I think your article is fine as it is and forums as discussion mediums aren't perfect. Nor formal books are often great educational material. Things could be explained better in more informal ways. A blog is a way of doing that. This is like asking, why somebody should write a blog, when there are many formal books about the subject matter anyway, if the purpose wasn't to use a different style. That different style could be useful for other things, but muddying waters in that particular article to include what I have told about the digital representation may not necessarily be a good idea given that your objective is to explain something else. It's a part of the overall picture, though, and failing to notice it often creates confusion about the very subject matter you are trying to explain. You are saying this is the truth, other people were saying it's not exactly so and there are small inaccuracies in the blog (it's a blog after all) and yet people are free to bend the truth to suit their own purposes as engineering practice. To me it looks like the so called "truth" is rooted in certain assumptions with respect to a given theory with a specific purpose.
~stratum~
earlevel
KVRist
 
435 posts since 4 Apr, 2010

Postby earlevel; Mon Aug 28, 2017 9:28 am Re: Sampling theory—"best" explanation

JCJR wrote:Hmmm, envisioning a simple "roll yer own" R2R zero-hold DAC at 44.1 kHz samplerate, followed by maybe an 8th order analog butterworth lowpass filter tuned to 15 or 20 Khz Fc, whatever-- Maybe an elliptical filter would do better but more rilnging--

Each S&H "freeze frame" of the zero-order hold ought to have duration of about 22.68 uSec. Which is a "fairly short pulse" for analog audio work.

If we feed JUST ONE fairly sharp 22.68 us pulse into the analog lowpass filter and record filter output via storage scope, would the capture show a waveform resembling a sinc? I suspect so but dunno and I don't recall ever being imaginative enough to make such a test.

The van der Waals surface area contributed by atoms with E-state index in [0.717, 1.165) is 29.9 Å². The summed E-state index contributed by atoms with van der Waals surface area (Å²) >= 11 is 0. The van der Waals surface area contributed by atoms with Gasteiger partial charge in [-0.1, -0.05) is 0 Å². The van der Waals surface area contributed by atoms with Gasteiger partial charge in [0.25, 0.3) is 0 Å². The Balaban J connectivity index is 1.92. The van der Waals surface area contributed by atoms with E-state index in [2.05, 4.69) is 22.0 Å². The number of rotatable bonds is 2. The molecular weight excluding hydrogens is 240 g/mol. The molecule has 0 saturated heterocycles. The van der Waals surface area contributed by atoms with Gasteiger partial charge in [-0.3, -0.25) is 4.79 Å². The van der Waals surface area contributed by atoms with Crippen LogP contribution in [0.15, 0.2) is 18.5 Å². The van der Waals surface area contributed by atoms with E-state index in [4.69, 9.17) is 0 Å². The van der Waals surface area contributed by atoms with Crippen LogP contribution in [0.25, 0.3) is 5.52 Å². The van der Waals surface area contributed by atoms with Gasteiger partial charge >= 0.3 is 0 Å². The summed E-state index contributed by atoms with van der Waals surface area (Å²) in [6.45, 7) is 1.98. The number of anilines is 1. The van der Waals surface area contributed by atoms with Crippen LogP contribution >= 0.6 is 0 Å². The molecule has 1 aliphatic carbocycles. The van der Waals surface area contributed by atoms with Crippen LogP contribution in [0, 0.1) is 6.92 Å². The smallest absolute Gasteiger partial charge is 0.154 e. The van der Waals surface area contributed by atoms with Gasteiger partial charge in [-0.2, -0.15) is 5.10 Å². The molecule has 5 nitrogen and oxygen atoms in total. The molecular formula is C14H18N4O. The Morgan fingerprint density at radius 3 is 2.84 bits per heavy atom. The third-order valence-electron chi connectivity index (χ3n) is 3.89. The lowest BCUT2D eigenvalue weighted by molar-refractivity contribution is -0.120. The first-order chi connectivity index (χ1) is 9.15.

Maybe as the pulse duration is made shorter and the lowpass filter is made better, the resemblance to sinc would continue to improve? Though the filter output amplitude would get smaller as the filter is improved and the pulse is made narrower?

Yes, the shorter duration of the pulse, the resemblance to sinc improves (same with the lowpass, separately). You can see the effects of ZOH by plotting the FFT of a 1 followed by zeros (255 zeros for 256-point FFT, for instance), and again with 1,1,0... As you might expect, you get a gain of 6dB at DC, but the response droops (in the shape of sinc) and you're down around 3 dB (3.9 comes to mind?) at half the sample rate. That's well-behaved and not hard to fix in a DAC, though, and works out better than trying to solve by going for impulses. You can search on "frequency response of ZOH" if you want to see diagrams.
My audio DSP blog: earlevel.com
PurpleSunray
KVRian
 
626 posts since 13 Mar, 2012

Postby PurpleSunray; Mon Aug 28, 2017 9:43 am Re: Sampling theory—"best" explanation

earlevel wrote:First, let me say that I truly did shoot for not wasting words in this series. So if you feel I should have elaborated, maybe so, but it was intentional. I wanted to pare it down as much as I could—the video will benefit from more elaborate visuals, and I don't like 30-60 minute technical videos. As I said, the articles are a vehicle for me to finish that video and quit doing rewrites.


Ok, than I just got it wrong.
If it is supposted to be blog post for dsp geeks, like stratum says, this is fine. Maybe even add some math forumlas to better explain it, those ppl will understand it if you'r not going too complex.